Illinois governor floats graduated state income tax that would replace flat tax.
IT’S A MINIMUM TAX: Massachusetts lawmakers are seeking to update the state’s corporate tax structure to funnel more money toward transportation, as MassLive reported. Perhaps not surprisingly, the state’s business community is cool to that idea, but top Democrats say it’s time to increase a tax that’s been untouched for around three decades.
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The new proposal would create a system with nine tiers based on a company’s annual sales, with the lowest bracket covering all businesses bringing in less than $1 million, ranging all the way to a top tier focusing on businesses with at least $1 billion in sales. (Companies in the lowest tier would owe $456, while those in the top bracket would have to cough up $150,000.) Democrats say it’s high time that businesses contribute more to the state transit system, and believe the proposal could raise some $150 million a year. But business groups say it’d be unfair to tax companies on sales instead of profits, among other complaints.
“Murphy’s Millionaire-Tax Pitch Gains Momentum in New Jersey.”
A Portland, Ore.-area business group is asking regional leaders to reconsider their plan for raising new funds to battle homelessness, proposing to swap out a new progressive income tax for a new payroll tax, the Portland Tribune reports. The Portland area’s regional government is moving to put an income tax proposal on the ballot in May, and is considering an extra 1 percent tax on individual income over $125,000 a year and family income over $250,000 a year. That reportedly would raise in the neighborhood of $250 million a year, and the Metro Council is scheduled to meet on the proposal today. In the meantime, the Portland Business Alliance is making the case that a progressive payroll tax would raise a similar amount of money and be a better option, in part by noting that Oregon already has a relatively high income tax. The regional government is already thinking of a payroll tax for a transportation funding measure that is planned for the November ballot.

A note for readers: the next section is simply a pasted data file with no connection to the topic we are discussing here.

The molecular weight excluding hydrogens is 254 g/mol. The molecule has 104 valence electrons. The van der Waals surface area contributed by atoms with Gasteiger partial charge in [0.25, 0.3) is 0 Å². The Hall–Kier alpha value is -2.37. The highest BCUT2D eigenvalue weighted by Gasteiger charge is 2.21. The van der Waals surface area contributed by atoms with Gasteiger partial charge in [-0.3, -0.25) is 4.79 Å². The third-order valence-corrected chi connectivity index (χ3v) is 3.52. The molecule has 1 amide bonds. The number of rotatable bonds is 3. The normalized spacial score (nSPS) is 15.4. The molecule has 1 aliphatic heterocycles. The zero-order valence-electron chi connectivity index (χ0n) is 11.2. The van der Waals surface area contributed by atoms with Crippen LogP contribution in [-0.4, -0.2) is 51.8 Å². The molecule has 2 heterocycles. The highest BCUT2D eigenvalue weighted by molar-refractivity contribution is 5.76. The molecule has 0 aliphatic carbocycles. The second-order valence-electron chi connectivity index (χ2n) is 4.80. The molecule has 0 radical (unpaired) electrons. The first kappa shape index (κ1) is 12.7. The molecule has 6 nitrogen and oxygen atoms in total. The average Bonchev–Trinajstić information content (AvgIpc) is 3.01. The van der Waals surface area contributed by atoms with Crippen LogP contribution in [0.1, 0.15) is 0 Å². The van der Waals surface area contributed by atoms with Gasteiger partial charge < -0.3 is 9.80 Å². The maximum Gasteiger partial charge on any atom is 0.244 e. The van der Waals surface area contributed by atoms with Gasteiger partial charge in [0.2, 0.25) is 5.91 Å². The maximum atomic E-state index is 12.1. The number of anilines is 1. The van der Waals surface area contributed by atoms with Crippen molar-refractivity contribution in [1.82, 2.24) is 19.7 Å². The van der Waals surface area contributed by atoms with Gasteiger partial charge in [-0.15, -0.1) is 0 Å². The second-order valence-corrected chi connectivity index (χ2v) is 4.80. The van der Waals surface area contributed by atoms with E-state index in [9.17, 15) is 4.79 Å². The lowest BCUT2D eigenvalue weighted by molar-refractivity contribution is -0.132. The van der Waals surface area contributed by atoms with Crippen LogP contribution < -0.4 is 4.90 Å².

The GOP-controlled legislature in Wisconsin has sent a quarter-billion dollar tax cut to the state’s Democratic governor, Tony Evers. But as The Associated Press reports, Evers is expected to veto that measure, leaving the two parties at a standstill over how to use a surplus north of $600 million. Evers has proposed to use that extra money to spend more on education and to lower property taxes, but the Republican legislature isn’t interested in that plan. (One clue that Evers is going to veto the GOP tax cut: He tweeted that the measure was “unsustainable” and suggested that Republicans get to work on his plan.) The Republican plan, passed by the Assembly in its final scheduled day of action this year, would give an average tax cut of about $100 to most qualifying filers.
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